As he left court Prole yelled out that his wife was a liar.

He had earlier admitted the murder of his third wife Robyn Prole, 57, dvd to iphone in the driveway of the home they previously shared at Judea, Tauranga on July 29 last year.

The Proles separated three months before the murder and a protection order was in force against Prole.

A previous court hearing had been told Prole spotted his wife collecting her mail from their letterbox and he grabbed a multi-purpose kitchen knife.

He ran out and reached through the driver's window, yelling and grabbing her. He repeatedly stabbed her in the throat, chest and stomach.

She was screaming at him that she loved him and attempted to pull herself away, but Prole continued to stab her.

A neighbour who had seen what was going on yelled at Prole to stop and called the police.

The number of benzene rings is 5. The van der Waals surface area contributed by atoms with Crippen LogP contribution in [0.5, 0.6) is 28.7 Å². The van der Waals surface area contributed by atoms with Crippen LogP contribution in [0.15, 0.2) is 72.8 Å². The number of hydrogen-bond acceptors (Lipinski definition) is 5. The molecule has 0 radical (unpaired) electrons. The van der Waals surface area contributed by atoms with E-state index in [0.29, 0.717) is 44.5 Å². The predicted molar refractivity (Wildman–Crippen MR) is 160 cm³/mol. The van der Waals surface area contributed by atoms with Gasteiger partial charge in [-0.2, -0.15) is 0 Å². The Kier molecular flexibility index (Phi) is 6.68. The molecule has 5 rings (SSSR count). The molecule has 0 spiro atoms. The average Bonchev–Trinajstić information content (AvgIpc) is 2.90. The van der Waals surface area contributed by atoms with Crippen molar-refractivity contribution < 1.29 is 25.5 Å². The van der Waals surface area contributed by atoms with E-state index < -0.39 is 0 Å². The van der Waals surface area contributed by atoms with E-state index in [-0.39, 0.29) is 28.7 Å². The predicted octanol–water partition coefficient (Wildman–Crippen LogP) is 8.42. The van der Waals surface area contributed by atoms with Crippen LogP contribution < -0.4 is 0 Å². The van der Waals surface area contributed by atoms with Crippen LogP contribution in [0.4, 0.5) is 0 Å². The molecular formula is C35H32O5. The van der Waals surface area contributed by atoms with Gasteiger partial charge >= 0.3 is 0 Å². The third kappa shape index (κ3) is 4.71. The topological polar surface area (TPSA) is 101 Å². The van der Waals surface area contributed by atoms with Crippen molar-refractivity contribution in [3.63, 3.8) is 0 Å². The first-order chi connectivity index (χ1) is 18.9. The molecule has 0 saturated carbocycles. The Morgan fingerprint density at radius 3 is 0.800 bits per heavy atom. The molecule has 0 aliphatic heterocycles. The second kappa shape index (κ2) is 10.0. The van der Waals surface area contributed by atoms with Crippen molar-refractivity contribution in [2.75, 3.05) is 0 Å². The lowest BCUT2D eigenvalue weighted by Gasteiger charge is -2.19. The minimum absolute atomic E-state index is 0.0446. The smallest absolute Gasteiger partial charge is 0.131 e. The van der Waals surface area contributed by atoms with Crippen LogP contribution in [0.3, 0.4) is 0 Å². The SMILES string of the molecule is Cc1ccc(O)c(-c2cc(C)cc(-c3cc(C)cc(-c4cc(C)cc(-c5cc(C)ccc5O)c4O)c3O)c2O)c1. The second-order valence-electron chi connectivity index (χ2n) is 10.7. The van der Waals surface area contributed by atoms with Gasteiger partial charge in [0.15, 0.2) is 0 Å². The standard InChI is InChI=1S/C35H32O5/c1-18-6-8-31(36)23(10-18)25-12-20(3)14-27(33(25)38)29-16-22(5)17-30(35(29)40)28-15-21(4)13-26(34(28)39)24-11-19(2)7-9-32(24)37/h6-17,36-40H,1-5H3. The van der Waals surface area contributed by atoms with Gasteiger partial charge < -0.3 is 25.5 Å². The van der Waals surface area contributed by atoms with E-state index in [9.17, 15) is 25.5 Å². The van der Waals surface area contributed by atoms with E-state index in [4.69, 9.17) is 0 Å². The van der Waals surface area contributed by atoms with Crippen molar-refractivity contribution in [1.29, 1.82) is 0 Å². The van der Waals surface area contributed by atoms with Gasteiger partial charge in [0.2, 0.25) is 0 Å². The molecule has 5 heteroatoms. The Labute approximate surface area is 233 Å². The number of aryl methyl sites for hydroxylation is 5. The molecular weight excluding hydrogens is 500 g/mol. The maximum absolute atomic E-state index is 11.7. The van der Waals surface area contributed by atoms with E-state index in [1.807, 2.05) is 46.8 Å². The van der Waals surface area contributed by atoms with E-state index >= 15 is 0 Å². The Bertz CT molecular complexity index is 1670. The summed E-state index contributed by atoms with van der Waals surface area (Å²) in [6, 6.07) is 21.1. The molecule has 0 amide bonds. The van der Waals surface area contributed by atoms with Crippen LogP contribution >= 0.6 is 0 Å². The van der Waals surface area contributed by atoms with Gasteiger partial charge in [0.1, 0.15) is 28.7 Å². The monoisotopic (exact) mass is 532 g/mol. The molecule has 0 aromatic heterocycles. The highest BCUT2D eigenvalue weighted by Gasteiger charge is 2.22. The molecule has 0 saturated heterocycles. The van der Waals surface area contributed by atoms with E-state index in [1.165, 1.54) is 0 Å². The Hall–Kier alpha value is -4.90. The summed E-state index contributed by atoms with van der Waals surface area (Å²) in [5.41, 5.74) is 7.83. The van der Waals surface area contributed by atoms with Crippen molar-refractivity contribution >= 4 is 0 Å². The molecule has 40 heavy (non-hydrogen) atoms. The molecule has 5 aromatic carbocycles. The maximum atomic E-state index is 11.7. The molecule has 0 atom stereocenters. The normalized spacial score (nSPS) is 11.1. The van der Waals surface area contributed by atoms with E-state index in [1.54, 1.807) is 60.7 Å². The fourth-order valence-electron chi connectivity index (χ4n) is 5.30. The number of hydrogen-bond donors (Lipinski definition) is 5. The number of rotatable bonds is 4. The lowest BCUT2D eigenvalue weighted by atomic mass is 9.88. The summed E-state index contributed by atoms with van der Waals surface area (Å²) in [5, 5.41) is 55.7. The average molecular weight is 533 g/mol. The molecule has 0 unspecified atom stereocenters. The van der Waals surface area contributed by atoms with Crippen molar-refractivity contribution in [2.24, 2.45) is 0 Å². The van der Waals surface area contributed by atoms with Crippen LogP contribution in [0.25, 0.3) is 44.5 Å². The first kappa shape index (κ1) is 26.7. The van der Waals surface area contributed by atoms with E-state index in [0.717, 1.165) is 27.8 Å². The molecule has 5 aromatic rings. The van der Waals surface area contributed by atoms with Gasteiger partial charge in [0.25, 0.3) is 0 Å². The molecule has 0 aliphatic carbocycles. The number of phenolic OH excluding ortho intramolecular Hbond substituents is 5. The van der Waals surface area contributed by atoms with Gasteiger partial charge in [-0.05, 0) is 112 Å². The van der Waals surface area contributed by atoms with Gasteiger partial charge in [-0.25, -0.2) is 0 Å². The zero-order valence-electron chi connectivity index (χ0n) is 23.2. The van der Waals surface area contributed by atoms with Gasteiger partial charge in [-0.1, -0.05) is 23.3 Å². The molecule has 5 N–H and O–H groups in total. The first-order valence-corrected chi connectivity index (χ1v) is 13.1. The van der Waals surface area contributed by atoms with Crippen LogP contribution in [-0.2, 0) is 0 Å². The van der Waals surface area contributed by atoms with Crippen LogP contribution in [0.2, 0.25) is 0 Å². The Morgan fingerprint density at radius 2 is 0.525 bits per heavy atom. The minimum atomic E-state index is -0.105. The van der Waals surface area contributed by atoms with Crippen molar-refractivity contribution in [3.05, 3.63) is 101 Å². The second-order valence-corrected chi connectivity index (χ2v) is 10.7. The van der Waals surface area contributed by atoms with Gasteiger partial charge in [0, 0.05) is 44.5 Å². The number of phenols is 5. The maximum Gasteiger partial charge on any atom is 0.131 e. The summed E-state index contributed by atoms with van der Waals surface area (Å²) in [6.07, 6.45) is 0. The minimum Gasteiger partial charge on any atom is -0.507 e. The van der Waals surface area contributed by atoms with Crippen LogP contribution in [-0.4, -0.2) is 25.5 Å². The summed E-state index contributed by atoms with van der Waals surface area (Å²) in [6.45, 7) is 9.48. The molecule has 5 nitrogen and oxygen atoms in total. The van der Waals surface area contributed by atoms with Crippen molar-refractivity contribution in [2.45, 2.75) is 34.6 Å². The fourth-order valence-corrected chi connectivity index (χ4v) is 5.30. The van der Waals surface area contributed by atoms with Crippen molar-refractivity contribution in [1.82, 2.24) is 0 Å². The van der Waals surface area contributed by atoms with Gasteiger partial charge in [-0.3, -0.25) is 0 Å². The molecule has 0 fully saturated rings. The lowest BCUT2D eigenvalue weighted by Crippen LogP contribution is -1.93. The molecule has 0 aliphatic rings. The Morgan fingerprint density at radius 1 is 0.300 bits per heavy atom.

However, ambulance staff were unable to do anything to save Mrs Prole, who died from blood loss from the multiple stab wounds.

Prole later told police he'd become increasingly angry because of the lies his wife was telling them and friends and the protection order had heightened that anger executive gift products.

Sentencing Prole, Justice Kit Toogood noted he had a long list of previous convictions.

These were five for threatening to kill, one of assaulting a female, two of possessing a weapon, and he had breached protection and non-molestation orders six times.

Three psychiatrists' reports found Prole fit to plead but one had believed Prole could be in the early stages of dementia.

Victim impact statements from Mrs Prole's son and sister spoke of the lasting effect the murder had on them Claire Hsu.

The neighbour who witnessed the stabbing is still traumatised.